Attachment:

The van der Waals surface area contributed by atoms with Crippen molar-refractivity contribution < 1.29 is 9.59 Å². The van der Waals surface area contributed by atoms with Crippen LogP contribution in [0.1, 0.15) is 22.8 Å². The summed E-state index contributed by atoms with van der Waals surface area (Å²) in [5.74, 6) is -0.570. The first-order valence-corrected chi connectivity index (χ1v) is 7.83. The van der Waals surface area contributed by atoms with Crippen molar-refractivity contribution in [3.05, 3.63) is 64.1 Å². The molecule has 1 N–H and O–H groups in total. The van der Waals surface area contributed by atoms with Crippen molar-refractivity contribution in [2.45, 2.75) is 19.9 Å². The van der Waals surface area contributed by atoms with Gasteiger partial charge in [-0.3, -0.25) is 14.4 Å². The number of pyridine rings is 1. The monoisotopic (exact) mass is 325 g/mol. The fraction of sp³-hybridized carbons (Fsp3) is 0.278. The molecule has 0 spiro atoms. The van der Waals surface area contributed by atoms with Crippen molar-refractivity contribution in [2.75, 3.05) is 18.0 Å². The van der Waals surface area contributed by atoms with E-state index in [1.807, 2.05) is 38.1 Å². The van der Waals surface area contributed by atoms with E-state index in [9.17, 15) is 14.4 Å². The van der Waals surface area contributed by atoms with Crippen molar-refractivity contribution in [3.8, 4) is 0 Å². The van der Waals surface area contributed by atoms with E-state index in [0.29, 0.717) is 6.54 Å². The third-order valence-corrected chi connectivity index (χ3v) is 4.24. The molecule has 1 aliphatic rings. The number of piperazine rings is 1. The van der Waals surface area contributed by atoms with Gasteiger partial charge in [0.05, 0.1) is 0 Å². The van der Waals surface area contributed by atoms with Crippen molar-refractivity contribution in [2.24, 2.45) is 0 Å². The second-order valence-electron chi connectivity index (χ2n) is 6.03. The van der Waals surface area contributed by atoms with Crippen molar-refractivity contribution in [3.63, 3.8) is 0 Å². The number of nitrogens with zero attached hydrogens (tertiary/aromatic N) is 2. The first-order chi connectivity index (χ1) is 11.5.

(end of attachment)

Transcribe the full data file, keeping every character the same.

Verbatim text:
The van der Waals surface area contributed by atoms with Crippen molar-refractivity contribution < 1.29 is 9.59 Å². The van der Waals surface area contributed by atoms with Crippen LogP contribution in [0.1, 0.15) is 22.8 Å². The summed E-state index contributed by atoms with van der Waals surface area (Å²) in [5.74, 6) is -0.570. The first-order valence-corrected chi connectivity index (χ1v) is 7.83. The van der Waals surface area contributed by atoms with Crippen molar-refractivity contribution in [3.05, 3.63) is 64.1 Å². The molecule has 1 N–H and O–H groups in total. The van der Waals surface area contributed by atoms with Crippen molar-refractivity contribution in [2.45, 2.75) is 19.9 Å². The van der Waals surface area contributed by atoms with Gasteiger partial charge in [-0.3, -0.25) is 14.4 Å². The number of pyridine rings is 1. The monoisotopic (exact) mass is 325 g/mol. The fraction of sp³-hybridized carbons (Fsp3) is 0.278. The molecule has 0 spiro atoms. The van der Waals surface area contributed by atoms with Crippen molar-refractivity contribution in [2.75, 3.05) is 18.0 Å². The van der Waals surface area contributed by atoms with E-state index in [1.807, 2.05) is 38.1 Å². The van der Waals surface area contributed by atoms with E-state index in [9.17, 15) is 14.4 Å². The van der Waals surface area contributed by atoms with Crippen molar-refractivity contribution in [3.8, 4) is 0 Å². The van der Waals surface area contributed by atoms with E-state index in [0.29, 0.717) is 6.54 Å². The third-order valence-corrected chi connectivity index (χ3v) is 4.24. The molecule has 1 aliphatic rings. The number of piperazine rings is 1. The van der Waals surface area contributed by atoms with Gasteiger partial charge in [0.05, 0.1) is 0 Å². The van der Waals surface area contributed by atoms with Crippen molar-refractivity contribution in [2.24, 2.45) is 0 Å². The second-order valence-electron chi connectivity index (χ2n) is 6.03. The van der Waals surface area contributed by atoms with Crippen molar-refractivity contribution in [3.63, 3.8) is 0 Å². The number of nitrogens with zero attached hydrogens (tertiary/aromatic N) is 2. The first-order chi connectivity index (χ1) is 11.5.